Q2’13 production of 48,836 boe/d was short of consensus estimates by ~2,000 boe/d.  The reason for the shortfall
    was because
    they changed the development pattern of the wells in their Briscoe Ranch acreage in the Eagle Ford. 
    They moved from drilling 3
    well pads to 8 well pads, and in the process changed the pattern of how they drilled the
    wells in such a way that would minimize
    the amount of production that would be interrupted in the future as they
    completed additional offset wells.  The trade off was they
    had to build up an extra inventory of drilled uncompleted
    wells on a one-time basis, which had the effect of temporarily dampening
    production growth.  It was short-term pain
    for long-term gain.  Nevertheless, the company reaffirmed full year production guidance,
    believing they would make
    it up on the back end.  The stock fell 2.9% the day after they reported.

    Q3’13 production of 50,935 boe/d was short of consensus by ~3,200 boe/d, and their Q4’13 production guidance
    was ~8%
    below Street expectations.  The stock fell 9.4% the day after they reported.  The reason for the shortfall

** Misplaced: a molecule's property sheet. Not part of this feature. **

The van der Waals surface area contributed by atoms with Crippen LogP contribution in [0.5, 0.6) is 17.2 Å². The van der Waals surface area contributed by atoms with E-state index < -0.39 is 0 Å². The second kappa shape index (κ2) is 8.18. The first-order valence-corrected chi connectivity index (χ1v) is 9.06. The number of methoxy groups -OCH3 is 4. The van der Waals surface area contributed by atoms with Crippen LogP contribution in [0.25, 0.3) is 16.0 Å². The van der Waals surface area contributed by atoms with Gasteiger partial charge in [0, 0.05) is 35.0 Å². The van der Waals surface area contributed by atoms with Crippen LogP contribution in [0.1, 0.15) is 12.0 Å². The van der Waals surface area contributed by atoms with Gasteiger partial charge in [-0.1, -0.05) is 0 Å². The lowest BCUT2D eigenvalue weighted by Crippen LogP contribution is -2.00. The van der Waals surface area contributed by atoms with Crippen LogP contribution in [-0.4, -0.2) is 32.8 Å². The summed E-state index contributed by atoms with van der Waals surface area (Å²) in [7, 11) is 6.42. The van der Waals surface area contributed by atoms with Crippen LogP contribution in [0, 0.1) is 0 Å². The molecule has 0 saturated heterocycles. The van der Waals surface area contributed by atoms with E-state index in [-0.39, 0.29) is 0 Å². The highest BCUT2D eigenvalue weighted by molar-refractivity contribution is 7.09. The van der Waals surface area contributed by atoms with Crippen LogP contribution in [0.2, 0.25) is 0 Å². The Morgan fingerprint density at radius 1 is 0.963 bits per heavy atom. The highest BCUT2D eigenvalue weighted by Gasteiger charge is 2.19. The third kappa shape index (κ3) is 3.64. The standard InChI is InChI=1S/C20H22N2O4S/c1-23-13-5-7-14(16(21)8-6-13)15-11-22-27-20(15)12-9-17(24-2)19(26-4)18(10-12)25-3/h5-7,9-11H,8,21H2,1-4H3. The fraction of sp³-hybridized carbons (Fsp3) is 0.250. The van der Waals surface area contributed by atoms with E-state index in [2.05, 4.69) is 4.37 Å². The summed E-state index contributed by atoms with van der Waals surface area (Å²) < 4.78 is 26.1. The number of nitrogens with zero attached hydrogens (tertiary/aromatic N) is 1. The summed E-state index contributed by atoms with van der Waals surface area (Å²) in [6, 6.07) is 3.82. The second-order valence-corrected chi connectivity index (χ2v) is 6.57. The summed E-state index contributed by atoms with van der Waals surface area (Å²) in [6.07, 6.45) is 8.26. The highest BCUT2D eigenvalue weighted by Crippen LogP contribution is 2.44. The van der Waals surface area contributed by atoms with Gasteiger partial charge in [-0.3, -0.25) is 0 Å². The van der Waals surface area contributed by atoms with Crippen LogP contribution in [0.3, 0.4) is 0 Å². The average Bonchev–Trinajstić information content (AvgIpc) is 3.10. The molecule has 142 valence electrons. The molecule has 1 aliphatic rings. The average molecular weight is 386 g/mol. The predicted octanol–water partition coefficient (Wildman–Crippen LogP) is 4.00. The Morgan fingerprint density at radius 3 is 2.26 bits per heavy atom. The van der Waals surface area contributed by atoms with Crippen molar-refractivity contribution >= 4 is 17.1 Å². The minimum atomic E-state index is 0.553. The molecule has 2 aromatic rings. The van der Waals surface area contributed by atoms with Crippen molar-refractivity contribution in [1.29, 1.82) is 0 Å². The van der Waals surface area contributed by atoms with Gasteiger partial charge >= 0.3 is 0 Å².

was mainly due to
    problems with pre-existing vertical wells on the Permian acreage they acquired from Comstock. 

    Rosetta took over the operations in Aug-01-2013.  There were something like 75-100 vertical wells already on the
    acreage that
    had been drilled somewhat recently.  Comstock was in a hurry to drill the wells in order to hold the acreage. 
    They were trying to
    drill quick and cheap and that led to some sloppy well construction.  The wells were producing
    using rod lift pumping.  If you don’t
    drill the vertical wellbores straight enough the rods will grind against the tubing
    and eventually wear it down.  Something like half
    of the wells either had holes in the tubing, or the 25-foot lengths of
    rod hanging from the pumps had couplings between the lengths
    that were wearing on either the tubing or the rod coupling. 
    Also, slightly more than half the wells had rod boxes that were worn to
    the point where the rods had parted.  That
    was clearly not Rosetta’s fault and these issues are behind them now. They incurred extra
    workover expense during the
    quarter to fix the situation, and they probably won’t have those issues again because they installed
    rod guides on those
    75-100 wells.